For Immediate Release:
July 12, 2023
David Perle 202-483-7382
Green Bay, Wis. – They can’t swat flies or use their tails to communicate, as horses are meant to do. Even though tailbone amputation for cosmetic reasons is condemned by the American Veterinary Medical Association and is illegal in 10 states and even whole countries, the Clydesdale horses, whom Budweiser has subjected to this cruel procedure, are scheduled to appear at a Green Bay Rockers game at Capital Credit Union Park on Friday. Today, PETA sent a letter to the team’s event manager, Kelly Hawkins, urging her to reconsider hosting the horses until Anheuser-Busch (which owns Budweiser) bows to growing pressure to end the mutilations.
As PETA’s damning video exposé shows, Budweiser has been quietly severing the magnificent horses’ tailbones—either with a scalpel or with a tight band that stops the blood supply to the tail, causing it to die and fall off—so that the horses will look a certain way when hitched to a beer wagon.
“Budweiser presents the Clydesdales as symbols of traditional American values, but harming horses is the antithesis of what Americans hold dear,” writes PETA Senior Vice President Kathy Guillermo. “We hope you will speak with Anheuser-Busch executives and urge them to discontinue tailbone severing and, in the meantime, cancel the upcoming scheduled appearance.”
PETA—whose motto reads, in part, that “animals are not ours to use for entertainment”—opposes speciesism, a human-supremacist worldview. For more information on PETA’s investigative newsgathering and reporting, please visit PETA.org, listen to The PETA Podcast, or follow the group on Twitter, Facebook, or Instagram.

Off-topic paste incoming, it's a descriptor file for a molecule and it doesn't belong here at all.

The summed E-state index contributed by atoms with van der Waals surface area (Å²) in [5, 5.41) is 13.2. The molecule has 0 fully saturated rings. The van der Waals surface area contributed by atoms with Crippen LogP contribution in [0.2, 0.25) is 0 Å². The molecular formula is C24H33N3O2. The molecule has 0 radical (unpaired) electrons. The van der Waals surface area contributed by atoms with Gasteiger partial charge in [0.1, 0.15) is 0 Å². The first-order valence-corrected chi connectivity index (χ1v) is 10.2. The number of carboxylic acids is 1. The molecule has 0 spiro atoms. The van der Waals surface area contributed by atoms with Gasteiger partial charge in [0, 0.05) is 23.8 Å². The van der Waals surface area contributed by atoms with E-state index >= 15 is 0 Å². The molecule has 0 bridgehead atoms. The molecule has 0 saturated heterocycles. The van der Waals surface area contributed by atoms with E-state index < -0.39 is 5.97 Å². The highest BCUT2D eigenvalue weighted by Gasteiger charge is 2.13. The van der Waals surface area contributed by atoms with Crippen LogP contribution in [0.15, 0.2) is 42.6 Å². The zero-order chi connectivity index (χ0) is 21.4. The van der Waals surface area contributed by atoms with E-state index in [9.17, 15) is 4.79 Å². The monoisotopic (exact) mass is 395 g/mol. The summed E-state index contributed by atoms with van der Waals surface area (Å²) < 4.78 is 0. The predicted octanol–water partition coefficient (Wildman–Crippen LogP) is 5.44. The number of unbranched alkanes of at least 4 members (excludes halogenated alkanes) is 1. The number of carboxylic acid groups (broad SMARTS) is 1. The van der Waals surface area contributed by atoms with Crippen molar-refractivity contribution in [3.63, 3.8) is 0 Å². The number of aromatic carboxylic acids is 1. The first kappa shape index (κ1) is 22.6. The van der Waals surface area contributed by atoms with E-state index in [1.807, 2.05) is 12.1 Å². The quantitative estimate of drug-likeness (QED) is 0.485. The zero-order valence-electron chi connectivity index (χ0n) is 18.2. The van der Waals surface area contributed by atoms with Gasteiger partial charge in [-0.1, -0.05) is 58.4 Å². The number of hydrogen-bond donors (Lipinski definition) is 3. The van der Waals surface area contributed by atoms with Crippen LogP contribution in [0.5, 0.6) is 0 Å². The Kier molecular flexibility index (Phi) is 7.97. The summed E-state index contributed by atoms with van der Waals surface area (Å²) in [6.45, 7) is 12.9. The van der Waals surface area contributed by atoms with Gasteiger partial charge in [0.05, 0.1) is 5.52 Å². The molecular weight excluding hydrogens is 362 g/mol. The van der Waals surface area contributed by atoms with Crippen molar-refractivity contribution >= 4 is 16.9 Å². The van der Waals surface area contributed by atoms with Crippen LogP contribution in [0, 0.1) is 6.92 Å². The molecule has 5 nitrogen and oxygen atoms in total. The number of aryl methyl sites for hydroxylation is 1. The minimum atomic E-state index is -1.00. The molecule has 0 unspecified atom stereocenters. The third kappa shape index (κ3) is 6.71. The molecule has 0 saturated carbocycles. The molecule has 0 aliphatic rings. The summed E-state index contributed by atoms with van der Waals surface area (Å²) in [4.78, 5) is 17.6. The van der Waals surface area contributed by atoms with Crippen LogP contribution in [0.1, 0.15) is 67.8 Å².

PETA’s letter to Hawkins follows.
July 12, 2023
Green Bay Rockers
Dear Ms. Hawkins,
I’m writing on behalf of People for the Ethical Treatment of Animals—PETA entities have more than 9 million members and supporters globally—to urge you cancel the appearance of Budweiser Clydesdales at the Green Bay Rockers game. You may not be aware that Anheuser-Busch cruelly amputates the tailbones of these magnificent horses. PETA exposed the company’s practice in a recent undercover investigation. Please see the video here.
The amputation of the horses’ tailbones, either by severing the tailbone or putting a tight band around the tail to cut off blood flow, is done just to make the horses look a certain way. It’s an unnecessary and permanent disfigurement that causes immense pain, affects the horses’ balance, and leaves them without natural protection from flies and other biting insects. Horses also depend on their tails to communicate with herdmates and with humans.
Both the American Association of Equine Practitioners and the American Veterinary Medical Association condemn severing horses’ tails unless it’s medically necessary. Many European countries, including Belgium, where Anheuser-Busch is headquartered, have banned this practice, as have 10 U.S. states. If Budweiser is concerned that tail hair might become entangled in a wagon’s hitch equipment, simple braiding and wrapping of the tails would prevent this possibility.
Budweiser presents the iconic Clydesdales as symbols of traditional American values, but harming horses is the antithesis of what Americans hold dear. We hope you will speak with Anheuser-Busch executives and urge them to discontinue tailbone severing and, in the meantime, cancel the upcoming scheduled appearance.
Thanks very much for your consideration. May I please hear from you?
Senior Vice President
Equine Matters Department